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I am working on a git repository by myself (so yes, I know the implications and the warnings of doing this) and somehow one of the trees got a commit after being pushed when it shouldn't have.

Now I'm trying to pull back and it's complaining about hundreds of merge conflicts.

Is there a way to tell git to forcefully overwrite any and all files locally that are coming from the remote server? Is there a faster way than doing git reset --hard HEAD~1 and then doing the pull?

On that same note, is there a way to do the same with with a simple merge? Everything I've seen suggests to check out each and every file during the merge conflict resolution stage, but with hundreds of files it's just not possible to do so manually.

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why don't you just blow away your sandbox and git clone it again? –  gview Jan 10 '13 at 3:26
    
I was hoping for something that didn't take as much time. The project is large and would take a good amount of time to clone. –  Qix Jan 18 '13 at 4:10
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1 Answer

up vote 12 down vote accepted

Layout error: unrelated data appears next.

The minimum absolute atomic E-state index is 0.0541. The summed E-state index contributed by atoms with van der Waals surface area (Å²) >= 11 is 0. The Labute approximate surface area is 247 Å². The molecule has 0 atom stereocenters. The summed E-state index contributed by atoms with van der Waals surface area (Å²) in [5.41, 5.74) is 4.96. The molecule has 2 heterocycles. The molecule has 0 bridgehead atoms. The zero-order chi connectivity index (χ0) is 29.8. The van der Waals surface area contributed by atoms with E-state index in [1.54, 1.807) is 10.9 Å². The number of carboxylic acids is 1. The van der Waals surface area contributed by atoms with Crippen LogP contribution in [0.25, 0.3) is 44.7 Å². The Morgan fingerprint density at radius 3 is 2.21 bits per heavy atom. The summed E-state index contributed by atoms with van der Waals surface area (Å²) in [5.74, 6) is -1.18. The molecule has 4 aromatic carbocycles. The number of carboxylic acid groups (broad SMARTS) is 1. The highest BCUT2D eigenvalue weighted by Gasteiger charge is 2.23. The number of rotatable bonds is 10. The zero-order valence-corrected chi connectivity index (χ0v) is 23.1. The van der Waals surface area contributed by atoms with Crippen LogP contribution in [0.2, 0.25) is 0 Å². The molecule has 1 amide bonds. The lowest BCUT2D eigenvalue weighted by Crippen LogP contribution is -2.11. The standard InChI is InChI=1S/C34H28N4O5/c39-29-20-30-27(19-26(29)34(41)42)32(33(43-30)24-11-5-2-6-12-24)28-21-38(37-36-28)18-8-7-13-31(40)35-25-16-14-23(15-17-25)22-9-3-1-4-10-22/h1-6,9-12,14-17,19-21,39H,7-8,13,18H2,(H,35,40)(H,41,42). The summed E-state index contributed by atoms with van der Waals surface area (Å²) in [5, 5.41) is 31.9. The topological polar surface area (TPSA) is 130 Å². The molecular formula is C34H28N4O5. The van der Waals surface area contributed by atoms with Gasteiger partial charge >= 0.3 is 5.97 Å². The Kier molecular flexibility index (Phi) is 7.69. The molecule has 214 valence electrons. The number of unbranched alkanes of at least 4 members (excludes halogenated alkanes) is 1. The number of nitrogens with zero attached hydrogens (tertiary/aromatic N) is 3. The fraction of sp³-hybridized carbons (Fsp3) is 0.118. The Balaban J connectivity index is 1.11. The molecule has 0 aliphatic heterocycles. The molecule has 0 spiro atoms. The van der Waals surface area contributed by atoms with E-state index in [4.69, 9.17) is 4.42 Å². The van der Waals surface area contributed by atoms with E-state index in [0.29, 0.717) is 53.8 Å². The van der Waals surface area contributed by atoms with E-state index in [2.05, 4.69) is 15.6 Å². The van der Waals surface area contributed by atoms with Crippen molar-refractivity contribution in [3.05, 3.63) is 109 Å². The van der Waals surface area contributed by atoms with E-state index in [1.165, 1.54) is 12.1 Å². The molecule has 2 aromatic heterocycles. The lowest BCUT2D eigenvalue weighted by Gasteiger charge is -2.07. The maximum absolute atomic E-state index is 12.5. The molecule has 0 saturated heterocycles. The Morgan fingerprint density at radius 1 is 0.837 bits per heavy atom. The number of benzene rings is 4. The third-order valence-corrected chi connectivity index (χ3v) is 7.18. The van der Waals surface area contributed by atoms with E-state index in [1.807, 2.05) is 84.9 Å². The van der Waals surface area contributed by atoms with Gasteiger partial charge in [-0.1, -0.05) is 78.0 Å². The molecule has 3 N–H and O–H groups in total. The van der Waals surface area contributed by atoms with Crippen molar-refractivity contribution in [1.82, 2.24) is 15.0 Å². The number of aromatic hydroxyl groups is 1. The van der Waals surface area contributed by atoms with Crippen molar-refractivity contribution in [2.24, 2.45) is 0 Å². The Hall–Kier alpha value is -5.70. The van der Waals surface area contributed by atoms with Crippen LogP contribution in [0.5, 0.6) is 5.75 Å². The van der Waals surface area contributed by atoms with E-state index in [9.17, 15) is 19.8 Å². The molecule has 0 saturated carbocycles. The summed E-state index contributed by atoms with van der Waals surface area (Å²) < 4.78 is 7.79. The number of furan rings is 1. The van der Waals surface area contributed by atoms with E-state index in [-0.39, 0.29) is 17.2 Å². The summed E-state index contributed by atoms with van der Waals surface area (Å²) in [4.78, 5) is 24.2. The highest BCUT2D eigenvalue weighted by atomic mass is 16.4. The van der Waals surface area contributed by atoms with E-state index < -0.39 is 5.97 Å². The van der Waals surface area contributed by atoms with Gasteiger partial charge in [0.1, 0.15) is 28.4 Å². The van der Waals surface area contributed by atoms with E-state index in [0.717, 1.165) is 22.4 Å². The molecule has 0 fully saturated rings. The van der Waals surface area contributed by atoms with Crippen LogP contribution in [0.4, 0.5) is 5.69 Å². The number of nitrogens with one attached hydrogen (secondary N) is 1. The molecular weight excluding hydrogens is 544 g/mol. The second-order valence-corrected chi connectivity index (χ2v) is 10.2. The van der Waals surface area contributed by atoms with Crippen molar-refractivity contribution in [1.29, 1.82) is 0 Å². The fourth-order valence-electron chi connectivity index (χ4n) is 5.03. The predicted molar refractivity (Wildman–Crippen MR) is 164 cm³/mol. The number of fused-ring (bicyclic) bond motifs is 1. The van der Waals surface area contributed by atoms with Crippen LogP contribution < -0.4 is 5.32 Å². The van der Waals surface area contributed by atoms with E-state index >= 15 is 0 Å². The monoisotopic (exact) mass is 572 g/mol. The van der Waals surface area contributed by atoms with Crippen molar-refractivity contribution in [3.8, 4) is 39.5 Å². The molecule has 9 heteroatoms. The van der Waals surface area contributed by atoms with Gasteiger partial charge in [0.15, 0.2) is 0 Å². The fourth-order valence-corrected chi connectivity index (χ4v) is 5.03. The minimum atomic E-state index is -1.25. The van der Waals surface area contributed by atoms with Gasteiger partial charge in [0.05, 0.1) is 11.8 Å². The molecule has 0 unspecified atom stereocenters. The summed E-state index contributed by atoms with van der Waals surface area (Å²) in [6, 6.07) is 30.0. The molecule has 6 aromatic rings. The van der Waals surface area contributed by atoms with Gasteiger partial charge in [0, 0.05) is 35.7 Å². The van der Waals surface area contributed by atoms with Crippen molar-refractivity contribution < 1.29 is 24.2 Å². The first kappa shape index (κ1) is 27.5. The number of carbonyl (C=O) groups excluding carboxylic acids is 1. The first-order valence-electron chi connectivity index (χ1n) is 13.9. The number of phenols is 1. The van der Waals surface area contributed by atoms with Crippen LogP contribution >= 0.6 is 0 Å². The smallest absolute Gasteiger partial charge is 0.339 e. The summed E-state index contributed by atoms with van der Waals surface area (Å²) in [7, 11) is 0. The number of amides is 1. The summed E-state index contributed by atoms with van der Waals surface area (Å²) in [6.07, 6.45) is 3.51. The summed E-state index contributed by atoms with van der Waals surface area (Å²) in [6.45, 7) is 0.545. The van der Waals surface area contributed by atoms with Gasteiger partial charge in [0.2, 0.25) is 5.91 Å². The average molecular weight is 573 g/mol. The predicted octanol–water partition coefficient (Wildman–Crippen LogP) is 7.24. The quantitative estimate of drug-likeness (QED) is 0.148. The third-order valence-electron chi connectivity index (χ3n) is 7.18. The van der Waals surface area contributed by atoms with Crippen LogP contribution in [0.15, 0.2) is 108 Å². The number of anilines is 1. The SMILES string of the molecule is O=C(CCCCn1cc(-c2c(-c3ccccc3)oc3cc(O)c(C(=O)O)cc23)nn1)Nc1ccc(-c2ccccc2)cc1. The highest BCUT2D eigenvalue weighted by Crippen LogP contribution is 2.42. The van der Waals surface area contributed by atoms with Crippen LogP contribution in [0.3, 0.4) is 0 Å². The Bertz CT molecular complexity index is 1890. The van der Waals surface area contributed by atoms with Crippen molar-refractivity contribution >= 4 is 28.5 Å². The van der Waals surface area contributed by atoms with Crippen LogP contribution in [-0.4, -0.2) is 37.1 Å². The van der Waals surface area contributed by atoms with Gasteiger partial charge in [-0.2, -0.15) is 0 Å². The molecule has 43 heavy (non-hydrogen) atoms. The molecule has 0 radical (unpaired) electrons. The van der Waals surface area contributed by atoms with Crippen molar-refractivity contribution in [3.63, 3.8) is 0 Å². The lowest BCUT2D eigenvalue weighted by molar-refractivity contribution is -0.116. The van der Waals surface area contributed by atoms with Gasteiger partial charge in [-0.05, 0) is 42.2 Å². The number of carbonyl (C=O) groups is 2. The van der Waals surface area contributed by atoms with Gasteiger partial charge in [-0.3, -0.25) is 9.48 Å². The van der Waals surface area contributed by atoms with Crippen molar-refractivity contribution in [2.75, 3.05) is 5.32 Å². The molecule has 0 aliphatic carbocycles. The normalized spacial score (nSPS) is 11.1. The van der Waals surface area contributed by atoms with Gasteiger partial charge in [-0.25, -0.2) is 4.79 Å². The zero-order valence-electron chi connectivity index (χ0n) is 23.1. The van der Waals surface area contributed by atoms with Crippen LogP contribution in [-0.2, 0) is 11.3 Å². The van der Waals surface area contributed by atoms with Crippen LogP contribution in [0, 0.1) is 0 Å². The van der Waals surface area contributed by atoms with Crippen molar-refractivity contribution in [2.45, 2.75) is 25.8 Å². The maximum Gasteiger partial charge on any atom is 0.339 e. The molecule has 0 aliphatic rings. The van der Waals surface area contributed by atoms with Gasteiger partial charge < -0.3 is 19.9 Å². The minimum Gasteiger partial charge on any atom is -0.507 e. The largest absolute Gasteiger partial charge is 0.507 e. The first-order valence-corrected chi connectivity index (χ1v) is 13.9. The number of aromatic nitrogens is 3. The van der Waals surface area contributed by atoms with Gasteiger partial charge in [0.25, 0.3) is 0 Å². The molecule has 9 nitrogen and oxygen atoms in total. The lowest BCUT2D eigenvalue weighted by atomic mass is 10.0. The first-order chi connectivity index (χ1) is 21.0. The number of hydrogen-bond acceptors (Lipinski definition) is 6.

There are three simple solutions to copy the last version that is in you remote repository, discarding all changes that you have made locally:

  1. Discard your repository and clone again. This is the most simple solution, but if your repository is big, it can take a long time.

  2. Discard the local changes with git reset --hard <hash> and then do a git pull. The problem is to find the commit that you need to return before doing a git pull.

  3. Do a git fetch to bring the updates to your local reference of the remote branch (usually origin/master) and then do a git reset --hard passing this reference, ie, git reset --hard origin/master.

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#3 was pretty smart. Good answer. Welcome to StackOverflow, by the way. Just a note: use back-quotes (`) to denote code or command line stuff. –  Qix Jan 10 '13 at 3:45
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